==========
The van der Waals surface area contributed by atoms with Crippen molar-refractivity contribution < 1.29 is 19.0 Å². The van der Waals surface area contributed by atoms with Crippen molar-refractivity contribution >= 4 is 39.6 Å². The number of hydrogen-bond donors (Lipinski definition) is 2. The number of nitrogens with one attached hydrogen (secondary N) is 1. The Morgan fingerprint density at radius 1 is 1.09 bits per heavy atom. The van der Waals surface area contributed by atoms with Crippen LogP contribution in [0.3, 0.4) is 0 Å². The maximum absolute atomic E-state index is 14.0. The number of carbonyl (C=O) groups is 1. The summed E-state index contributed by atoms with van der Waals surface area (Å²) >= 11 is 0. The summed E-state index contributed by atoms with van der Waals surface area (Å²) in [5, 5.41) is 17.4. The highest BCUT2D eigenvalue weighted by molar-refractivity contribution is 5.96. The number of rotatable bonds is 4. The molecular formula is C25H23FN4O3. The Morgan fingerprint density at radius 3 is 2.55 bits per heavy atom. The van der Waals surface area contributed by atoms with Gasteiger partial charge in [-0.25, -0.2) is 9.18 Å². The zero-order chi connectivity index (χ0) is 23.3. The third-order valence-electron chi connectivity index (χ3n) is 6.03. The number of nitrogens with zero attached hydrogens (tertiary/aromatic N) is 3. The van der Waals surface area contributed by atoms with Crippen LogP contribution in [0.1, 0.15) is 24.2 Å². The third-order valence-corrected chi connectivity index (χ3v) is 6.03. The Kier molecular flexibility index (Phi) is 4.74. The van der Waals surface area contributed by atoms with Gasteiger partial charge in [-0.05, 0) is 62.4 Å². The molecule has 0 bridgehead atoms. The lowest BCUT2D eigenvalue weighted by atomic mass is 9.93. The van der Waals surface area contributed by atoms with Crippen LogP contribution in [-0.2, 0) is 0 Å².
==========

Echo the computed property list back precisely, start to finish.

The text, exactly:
The van der Waals surface area contributed by atoms with Crippen molar-refractivity contribution < 1.29 is 19.0 Å². The van der Waals surface area contributed by atoms with Crippen molar-refractivity contribution >= 4 is 39.6 Å². The number of hydrogen-bond donors (Lipinski definition) is 2. The number of nitrogens with one attached hydrogen (secondary N) is 1. The Morgan fingerprint density at radius 1 is 1.09 bits per heavy atom. The van der Waals surface area contributed by atoms with Crippen LogP contribution in [0.3, 0.4) is 0 Å². The maximum absolute atomic E-state index is 14.0. The number of carbonyl (C=O) groups is 1. The summed E-state index contributed by atoms with van der Waals surface area (Å²) >= 11 is 0. The summed E-state index contributed by atoms with van der Waals surface area (Å²) in [5, 5.41) is 17.4. The highest BCUT2D eigenvalue weighted by molar-refractivity contribution is 5.96. The number of rotatable bonds is 4. The molecular formula is C25H23FN4O3. The Morgan fingerprint density at radius 3 is 2.55 bits per heavy atom. The van der Waals surface area contributed by atoms with Gasteiger partial charge in [-0.25, -0.2) is 9.18 Å². The zero-order chi connectivity index (χ0) is 23.3. The third-order valence-electron chi connectivity index (χ3n) is 6.03. The number of nitrogens with zero attached hydrogens (tertiary/aromatic N) is 3. The van der Waals surface area contributed by atoms with Crippen LogP contribution in [0.1, 0.15) is 24.2 Å². The third-order valence-corrected chi connectivity index (χ3v) is 6.03. The Kier molecular flexibility index (Phi) is 4.74. The van der Waals surface area contributed by atoms with Gasteiger partial charge in [-0.05, 0) is 62.4 Å². The molecule has 0 bridgehead atoms. The lowest BCUT2D eigenvalue weighted by atomic mass is 9.93. The van der Waals surface area contributed by atoms with Crippen LogP contribution in [-0.2, 0) is 0 Å².